Also called a “terminal window,” a pseudo-terminal is an operating system application on your normal graphical desktop session. It opens a window allowing interaction with the shell. An example of this is the Gnome Terminal or KDE Konsole. For the purpose of this guide, I’ll use “terminal” to refer exclusively to terminal emulators.

The “command line” is simply the type of control interface that one utilizes on the terminal, named for the fact that you write lines of text which are interpreted as commands.

The “shell” is the program the command line uses to understand and execute your commands. The common default shell on Linux is Bash, but there are others, such as Zsh and the traditional Unix C shell.


File Organization

The last thing you need to know before diving in is how files are organized. In Unix-like systems, directories are ordered in an upside down tree, with the root filesystem (notated as “/” and different from the “/root” directory) as the starting point.

The root filesystem contains a number of directories within it, which have their own respective directories and files, and so on, eventually extending to encompass every file your computer can access. The directories directly within the root filesystem, in directory notation, are given right after the “/”.

For example, the “bin” directory contained right inside the root would be addressed as “/bin”. All directories at subsequent levels down are separated with a “/”, so the “bin” directory within the “usr” directory in the root filesystem would be denoted as “/usr/bin”. Furthermore, a file called “bash” (the shell), which is in “bin” in “usr” would be listed as “/usr/bin/bash”.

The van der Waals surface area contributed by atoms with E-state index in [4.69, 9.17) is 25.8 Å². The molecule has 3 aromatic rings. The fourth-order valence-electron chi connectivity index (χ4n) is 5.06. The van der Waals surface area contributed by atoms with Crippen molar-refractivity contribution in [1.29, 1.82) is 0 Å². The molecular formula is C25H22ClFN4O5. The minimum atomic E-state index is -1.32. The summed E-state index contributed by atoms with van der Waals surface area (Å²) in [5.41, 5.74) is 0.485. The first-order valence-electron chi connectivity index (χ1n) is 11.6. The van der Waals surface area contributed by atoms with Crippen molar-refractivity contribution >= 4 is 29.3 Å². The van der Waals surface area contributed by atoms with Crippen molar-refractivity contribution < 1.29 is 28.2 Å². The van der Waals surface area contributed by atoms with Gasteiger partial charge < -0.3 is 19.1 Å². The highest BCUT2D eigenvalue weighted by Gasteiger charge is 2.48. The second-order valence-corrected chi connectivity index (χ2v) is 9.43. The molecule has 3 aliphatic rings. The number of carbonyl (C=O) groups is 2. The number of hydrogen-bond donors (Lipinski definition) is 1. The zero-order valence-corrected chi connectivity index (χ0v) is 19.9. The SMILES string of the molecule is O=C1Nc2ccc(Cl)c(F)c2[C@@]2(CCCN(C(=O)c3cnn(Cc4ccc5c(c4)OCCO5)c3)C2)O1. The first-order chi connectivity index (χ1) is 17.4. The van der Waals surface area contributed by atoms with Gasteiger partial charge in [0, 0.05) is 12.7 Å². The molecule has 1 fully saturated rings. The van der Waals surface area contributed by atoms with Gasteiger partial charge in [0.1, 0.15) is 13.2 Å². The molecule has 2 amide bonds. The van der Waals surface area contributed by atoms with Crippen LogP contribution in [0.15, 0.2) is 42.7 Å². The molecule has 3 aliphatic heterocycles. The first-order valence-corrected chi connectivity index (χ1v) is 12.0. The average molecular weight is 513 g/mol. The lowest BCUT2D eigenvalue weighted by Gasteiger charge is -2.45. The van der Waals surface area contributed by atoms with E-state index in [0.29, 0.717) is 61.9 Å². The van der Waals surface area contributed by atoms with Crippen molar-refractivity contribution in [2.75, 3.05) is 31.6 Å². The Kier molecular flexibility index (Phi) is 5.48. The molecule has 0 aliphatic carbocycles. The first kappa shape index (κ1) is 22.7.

So how do you find these directories and files and do stuff with them? By using commands to navigate.

To figure out where you are, you can run “pwd” (“print working directory”) and you will get the full path to the directory you’re currently in.

To see where you can go, run “ls” to list directory contents. When run by itself, it returns the contents of the current directory, but if you put a space after it and then a path to a directory, it will print the contents of the directory at the end of the path.

Using “ls” can tell you more than that, though. If you insert “-l” between the command and the path with a single space on either side, you will get the “long” listing specifying the file owner, size and more.


Commands, Options, Arguments

This is a good time to explain the distinction between commands, options and arguments. The command, which is the program being run, goes first.

After that you can alter the functionality of the command by adding options, which are either one dash and one letter (“-a”) or two dashes and a word (“–all”).

The argument — the thing the command operates on — takes the form of a path. Many commands do not need arguments to provide basic information, but some lend far greater functionality with them, or outright require them.